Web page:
Try to remove whatever uncertainties you can, experts say, because there will be plenty remaining that are out of operators’ control—such as 2016 insurance rates, most of which won’t be set until next fall. By then, NRA lobbyists hope Congress might raise the definition of full time to 40 hours. That would exempt another 21 percent of restaurant staff from employer mandates, according to UC Berkeley Labor Center figures.”

Read the entire article here.  And thanks to RestaurantBusinessOnline.com, a great site and resource for F&B information and guidance!

 

 

Food Biz :: Fairness for Food Trucks

I’ve read several rants against food truck regulations in Chicago, DC and other cities, which limit food trucks from selling near buildings containing restaurants.

pigfoodtruck3
Food trucks aim to pig out on restaurant customers.

Writers including this think tank dude and this political pundit apparently think using public streets rent-free to undercut restaurateurs who rehab buildings and pay property taxes is libertarian free enterprise.  Somehow I doubt cities or pundits would favor me pulling up in a U-Haul and selling TVs on the street outside a Best Buy, or dropping pallets of fertilizer on the sidewalk in front of Home Depot, intercepting people on their way to those retailers.  There’s no difference between that and parking your cupcake truck in front of a local bakery.  It would be closer to a level playing field if food trucks paid the equivalent tax burden of a “brick and mortar” business, provided consistent employment for a comparable number of local residents, provided restrooms, cafe seating and the other amenities that restaurants provide.  But instead we have numerous start-up sites that say stuff like this: “With lower overhead costs and greater mobility, a food truck can be an exciting opportunity…”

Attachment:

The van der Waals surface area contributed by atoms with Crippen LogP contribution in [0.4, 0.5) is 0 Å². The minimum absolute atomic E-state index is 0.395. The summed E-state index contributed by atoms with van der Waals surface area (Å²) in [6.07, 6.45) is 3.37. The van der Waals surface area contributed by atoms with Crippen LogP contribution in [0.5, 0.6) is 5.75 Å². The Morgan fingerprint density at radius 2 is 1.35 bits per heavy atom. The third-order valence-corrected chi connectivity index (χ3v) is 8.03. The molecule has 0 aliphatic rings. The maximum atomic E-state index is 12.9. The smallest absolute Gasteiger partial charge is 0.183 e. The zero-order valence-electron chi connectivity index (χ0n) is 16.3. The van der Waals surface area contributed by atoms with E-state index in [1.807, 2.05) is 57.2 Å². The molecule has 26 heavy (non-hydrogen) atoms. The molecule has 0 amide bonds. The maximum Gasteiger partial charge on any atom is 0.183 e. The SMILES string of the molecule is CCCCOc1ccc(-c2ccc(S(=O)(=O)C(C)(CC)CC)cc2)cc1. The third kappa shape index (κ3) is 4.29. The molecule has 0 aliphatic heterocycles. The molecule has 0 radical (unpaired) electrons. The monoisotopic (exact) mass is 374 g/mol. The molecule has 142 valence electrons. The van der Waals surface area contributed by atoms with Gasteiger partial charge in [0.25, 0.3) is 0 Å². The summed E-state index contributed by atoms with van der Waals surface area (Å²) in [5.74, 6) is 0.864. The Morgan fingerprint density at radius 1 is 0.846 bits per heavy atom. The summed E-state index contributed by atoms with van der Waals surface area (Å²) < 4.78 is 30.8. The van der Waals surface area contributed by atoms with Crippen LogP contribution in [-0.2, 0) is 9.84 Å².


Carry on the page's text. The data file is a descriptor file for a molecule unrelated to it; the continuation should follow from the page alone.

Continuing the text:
Why would a city want to bet on a fad, making it easier for food trucks to congest already crowded city streets, hurting restaurants that make long term community investments to turn empty storefronts into public attractions?  If the neighborhood starts to slide, food trucks can drive away to another city or location; they have no commitment to a neighborhood or community.

By squatting on taxpayer-maintained public streets, food trucks are the farthest thing from a free market case study.  They need to be prevented from piggy backing on the entrepreneurs that build healthy city dining districts.  The Chicago rules, DC proposals and other regulations are not government favoritism toward established restaurants, but simply a way to level the playing field.  If food trucks can survive by bringing food service to unique locations, they are creating value on their own, but not by poaching traffic in existing restaurant districts built by tax paying long term operators.

If food trucks can’t make it without being parasites, they should die off as a short term fad, without taking our vibrant business districts down with them.

ridicfoodtruck
Need more street congestion? Here ya go.